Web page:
Agriculture is increasingly a global industry. Gaps between regions of excess and regions of scarcity have led to a growing reliance on agricultural trade, and the movement of labor and capital across borders also has become a pivotal component to the nature of food and agricultural production.
These topics and the implications of agriculture’s global connectedness for the years ahead were explored July 17-18 at the Federal Reserve Bank of Kansas City’s annual Agricultural Symposium. This year’s event, held at the Bank’s headquarters in Kansas City, was titled “Agriculture in a Global Economy.” Attendees included U.S. and international participants representing agricultural producers, financiers, agribusiness, government and academia who shared insight and participated in discussions on the topic.
Recent developments surrounding trade and global markets played heavily into the conversation.
“It’s hard to prepare for this talk and not think about a trade war,” said speaker Michael Boland, professor and director of the Food Industry Center at the University of Minnesota. “We could not feed nutritional and varied diets for 330 million people in the United States without trade.”
The Kansas City Fed is the Federal Reserve System’s leader in agricultural economic research. The Bank has a longstanding commitment to focusing on issues important to the agricultural economy—regionally and nationally—which includes hosting the annual symposium. Nate Kauffman, vice president and Omaha Branch executive, directs the Kansas City Fed’s work on the agricultural economy.
“Today, the outlook for agriculture depends, perhaps as much as it ever has, on the outlook for global trade and the structure of global markets,” Kauffman said. “This symposium allows us to take a longer-term view of issues in the agricultural sector, and trade is an important component to future prospects.”
Within the agricultural sector, there has been broad recognition that trade has increased significantly over the years. Joe Glauber, senior research fellow at the International Food Policy Research Institute, noted that, in fact, the value of agricultural trade has more than tripled since 2001, while the volume has doubled. However, Glauber pointed out, there really has been little progress in agricultural trade reform in the past two decades despite increased trade flows.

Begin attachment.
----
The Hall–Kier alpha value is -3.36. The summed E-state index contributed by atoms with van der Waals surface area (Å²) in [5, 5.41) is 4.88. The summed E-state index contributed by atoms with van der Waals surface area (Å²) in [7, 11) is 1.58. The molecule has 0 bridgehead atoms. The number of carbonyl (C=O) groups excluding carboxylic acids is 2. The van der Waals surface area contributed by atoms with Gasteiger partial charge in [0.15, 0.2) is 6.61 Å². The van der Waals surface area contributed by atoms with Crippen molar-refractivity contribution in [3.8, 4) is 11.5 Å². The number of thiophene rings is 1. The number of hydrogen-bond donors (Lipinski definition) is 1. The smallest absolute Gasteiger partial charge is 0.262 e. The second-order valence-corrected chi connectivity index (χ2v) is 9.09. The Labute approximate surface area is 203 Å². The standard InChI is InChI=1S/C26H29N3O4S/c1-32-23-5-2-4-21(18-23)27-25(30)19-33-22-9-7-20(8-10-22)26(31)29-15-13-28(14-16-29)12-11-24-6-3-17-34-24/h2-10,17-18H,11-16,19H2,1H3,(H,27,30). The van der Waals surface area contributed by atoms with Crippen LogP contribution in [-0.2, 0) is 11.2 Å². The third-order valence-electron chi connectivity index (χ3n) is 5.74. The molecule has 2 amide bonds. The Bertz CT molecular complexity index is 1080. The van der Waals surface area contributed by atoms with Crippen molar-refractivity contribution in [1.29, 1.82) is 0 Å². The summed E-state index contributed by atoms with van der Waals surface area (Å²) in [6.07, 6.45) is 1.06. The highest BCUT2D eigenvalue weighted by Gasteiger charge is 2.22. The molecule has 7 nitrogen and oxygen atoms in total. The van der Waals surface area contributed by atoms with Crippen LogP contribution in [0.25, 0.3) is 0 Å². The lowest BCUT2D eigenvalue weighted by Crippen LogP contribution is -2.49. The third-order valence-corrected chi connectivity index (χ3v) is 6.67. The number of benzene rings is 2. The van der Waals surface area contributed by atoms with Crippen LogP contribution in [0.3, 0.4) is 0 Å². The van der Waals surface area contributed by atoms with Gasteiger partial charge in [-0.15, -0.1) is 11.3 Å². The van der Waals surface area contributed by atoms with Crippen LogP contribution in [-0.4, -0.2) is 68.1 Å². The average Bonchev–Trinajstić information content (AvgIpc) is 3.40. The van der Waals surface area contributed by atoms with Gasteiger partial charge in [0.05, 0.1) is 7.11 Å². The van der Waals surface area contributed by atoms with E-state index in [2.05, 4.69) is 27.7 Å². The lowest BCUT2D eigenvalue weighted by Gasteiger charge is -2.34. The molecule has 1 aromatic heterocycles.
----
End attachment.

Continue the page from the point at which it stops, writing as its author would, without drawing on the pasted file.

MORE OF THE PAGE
“Our biggest concern with the (recent) trade turmoil is the sense of security and knowing where you can invest,” said Dan Sumner, Frank H. Buck Jr. Distinguished Professor at the University of California-Davis.
Producers, agribusinesses and lenders perceive the advantages, disadvantages and risks of agricultural trade from differing perspectives in their assessments of long-term business strategies.
“Trade isn’t a two-way street — it is a road grid going in every direction,” Sumner said, adding to a discussion on why rules-based systems are critical for trade to be successful.
Symposium participants expressed optimism about the future for agriculture within a global economy, but they noted that increased uncertainty surrounding agricultural trade policy was clouding their near-term outlook. In addition to international trade, participants also discussed the significance of international labor flows in the agricultural sector.
In the United States, California accounts for about a third of all hired farm labor. Philip Martin, Professor Emeritus at the University of California-Davis, noted that the concentration of production on fewer and larger farms means that dependence on hired workers is increasing.
Pia Orrenius, vice president and senior economist at the Federal Reserve Bank of Dallas, added that there is an increasing demand for both farm labor and foreign labor solutions and the growth in the labor force will be a direct cause of immigration.
In the final session of the symposium, speakers discussed how foreign investment and the flow of capital across borders also has influenced the agricultural sector. J.P. Gervais, vice president and chief agricultural economist of Farm Credit Canada, commented that trade and foreign direct investments are complements, not substitutes. Growth in investment can facilitate growth in trade.
The symposium concluded with keynote remarks on free trade from Princeton University professor Alan Blinder. Blinder observed that, despite widespread agreement among economists about the value of trade, public opinion often skews toward opposition rather than support. Recent events have highlighted important and emerging obstacles to trade, raising questions that will need to be explored further.